Review: Srixon Z-Star and Z-Star X Golf Balls

All-Star Golf Ball
When a major company has touring pros that are using a different company’s golf ball it is a little embarrassing to that company that can’t put its own golf ball into play by its pros.  Cleveland’s pros have been playing other companies golf balls until 2009.  But with the Srixon/Cleveland merger and the introduction of the Z-Star ball, all that changed.  Virtually every pro traded in their other brands for the Z-Star.  Their claim was that they had finally found a better ball, and felt comfortable switching.  After playing a number of rounds and even some launch monitor testing I would have to agree, that the new Z-star is the All-Star of  golf balls. (So far)
Srixon designed two models much like most other ball manufactures.  A higher launch/ higher spin ball and a lower launch/lower spin ball.  The Z-Star and Z-Star X.  They both have just a hint of Srixon heritage in the sound department, but almost entirely new in every other way.

I played the Z-Star for a few rounds with excellent scoring results.  From tee to green it wasn’t the longest ball I have ever played.  It seemed just a few yards short of my longest drives, but at the same time that added height and low driver spin helped me find fairway after fairway.  On long irons it elevated nicely so that even a 4 iron offered a good high trajectory.  It also had decent spin so that those long shots into the green didn’t roll off the back.  On short irons the spin was high, for those great hop and stop shots that are needed to get tight to the pin.  On wedge shots, just aim at the cup and commit to the shot.  The spin was predictable and high.  What many golfers need for creativity around the green even from the rough.  Off the putter it was soft and true.  It was not mushy, but a good solid click off the face made distance control a breeze.  Into the wind or with a cross wind, the higher spin was not perfect, but the dimple pattern did keep most shots on-line and distance was only slightly lost.  At my moderate swing speed, the Z-star fits exactly what I need, especially around the green.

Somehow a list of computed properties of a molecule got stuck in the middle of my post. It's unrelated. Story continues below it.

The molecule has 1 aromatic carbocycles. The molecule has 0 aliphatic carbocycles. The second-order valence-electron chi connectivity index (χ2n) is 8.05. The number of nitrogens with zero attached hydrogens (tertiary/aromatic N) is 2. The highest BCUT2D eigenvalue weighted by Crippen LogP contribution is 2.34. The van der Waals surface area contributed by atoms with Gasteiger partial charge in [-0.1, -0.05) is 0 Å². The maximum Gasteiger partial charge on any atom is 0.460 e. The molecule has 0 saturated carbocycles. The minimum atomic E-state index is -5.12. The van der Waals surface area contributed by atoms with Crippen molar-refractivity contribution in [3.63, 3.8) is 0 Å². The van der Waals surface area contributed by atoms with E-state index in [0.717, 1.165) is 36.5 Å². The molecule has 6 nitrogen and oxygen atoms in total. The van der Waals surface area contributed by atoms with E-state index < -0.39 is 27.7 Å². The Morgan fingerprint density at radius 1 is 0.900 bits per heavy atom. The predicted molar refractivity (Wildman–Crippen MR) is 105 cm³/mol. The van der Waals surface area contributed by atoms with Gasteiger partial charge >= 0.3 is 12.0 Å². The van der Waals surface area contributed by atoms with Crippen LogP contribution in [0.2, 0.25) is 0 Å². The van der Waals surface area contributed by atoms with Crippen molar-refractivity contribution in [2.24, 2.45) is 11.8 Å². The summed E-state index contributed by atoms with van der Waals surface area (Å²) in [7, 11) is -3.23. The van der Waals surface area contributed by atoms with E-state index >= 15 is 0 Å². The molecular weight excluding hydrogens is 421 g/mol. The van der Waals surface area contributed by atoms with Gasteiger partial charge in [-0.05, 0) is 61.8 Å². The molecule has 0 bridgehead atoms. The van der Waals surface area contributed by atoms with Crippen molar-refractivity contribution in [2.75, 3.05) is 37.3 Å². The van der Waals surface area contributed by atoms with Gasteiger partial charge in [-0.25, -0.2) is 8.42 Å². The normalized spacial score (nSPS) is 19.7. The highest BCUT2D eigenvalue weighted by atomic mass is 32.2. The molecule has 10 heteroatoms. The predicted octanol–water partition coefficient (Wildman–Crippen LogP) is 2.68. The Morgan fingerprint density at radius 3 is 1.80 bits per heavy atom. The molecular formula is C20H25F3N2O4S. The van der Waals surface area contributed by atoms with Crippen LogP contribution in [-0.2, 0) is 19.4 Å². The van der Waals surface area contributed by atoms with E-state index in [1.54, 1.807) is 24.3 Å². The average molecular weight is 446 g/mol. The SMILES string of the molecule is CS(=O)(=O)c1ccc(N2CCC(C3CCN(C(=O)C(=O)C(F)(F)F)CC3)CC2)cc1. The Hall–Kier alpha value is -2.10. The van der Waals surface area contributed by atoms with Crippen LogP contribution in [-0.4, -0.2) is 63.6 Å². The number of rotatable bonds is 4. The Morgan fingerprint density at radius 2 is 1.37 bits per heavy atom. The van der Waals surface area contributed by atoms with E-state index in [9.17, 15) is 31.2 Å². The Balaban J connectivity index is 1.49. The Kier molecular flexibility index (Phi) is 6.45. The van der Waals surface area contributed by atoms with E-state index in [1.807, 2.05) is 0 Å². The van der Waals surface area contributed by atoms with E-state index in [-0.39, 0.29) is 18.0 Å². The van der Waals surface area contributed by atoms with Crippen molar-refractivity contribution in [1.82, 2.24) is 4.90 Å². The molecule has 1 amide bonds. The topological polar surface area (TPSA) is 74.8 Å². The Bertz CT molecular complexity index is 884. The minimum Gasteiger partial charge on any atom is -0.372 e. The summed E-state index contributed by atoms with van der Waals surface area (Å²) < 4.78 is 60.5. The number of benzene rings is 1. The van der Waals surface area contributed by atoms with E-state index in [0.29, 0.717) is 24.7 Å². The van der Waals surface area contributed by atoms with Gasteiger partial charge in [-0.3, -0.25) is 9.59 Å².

I also had some time with the Z-Star X.  This is the ball that many pros have put into play and is a perfect fit for the higher swing speeds.  My day on the launch monitor I wasn’t up to speed yet, so during the driver testing I was getting a little higher spins numbers than I would have liked, but out on the course, I was able to raise my swing speed, and correspondingly the spin seemed to drop.  The Z-Star X is most defiantly a lower launching ball with a very piercing trajectory and lots of run out off the driver.  Off the irons it also stayed down just a little bit in comparison to the Z-Star.  The spin into the green was surprisingly only a little less than the Z-Star.  For comparisons sake, I would aim the Z-Star at the pin and never worry about it running off the back, with the Z-Star-X I would aim, just a couple yards short of the pin and then I would be sure that it wouldn’t run off the back.  Short irons came in and released just a few yards and wedges pretty much stopped.  The Z-Stars I could back up a little from time to time, but the Z-Star X I could not, it just held.

I was also very impressed by the durability of both balls.  I have pretty new wedges with sharp grooves that didn’t harm the Z-Stars and even the accidental cart path did not destroy the cover as it would on so many balls.  I got about 18holes out a ball and felt that is was playable for 18 more, just a little scuffed and dirty.  

I think that the new Srixon Z-star golf balls deserve their opportunity to make your bag.  They are as good as any other premium balls on the market.  At just a few dollars cheaper than the others, you will not be disappointed.  

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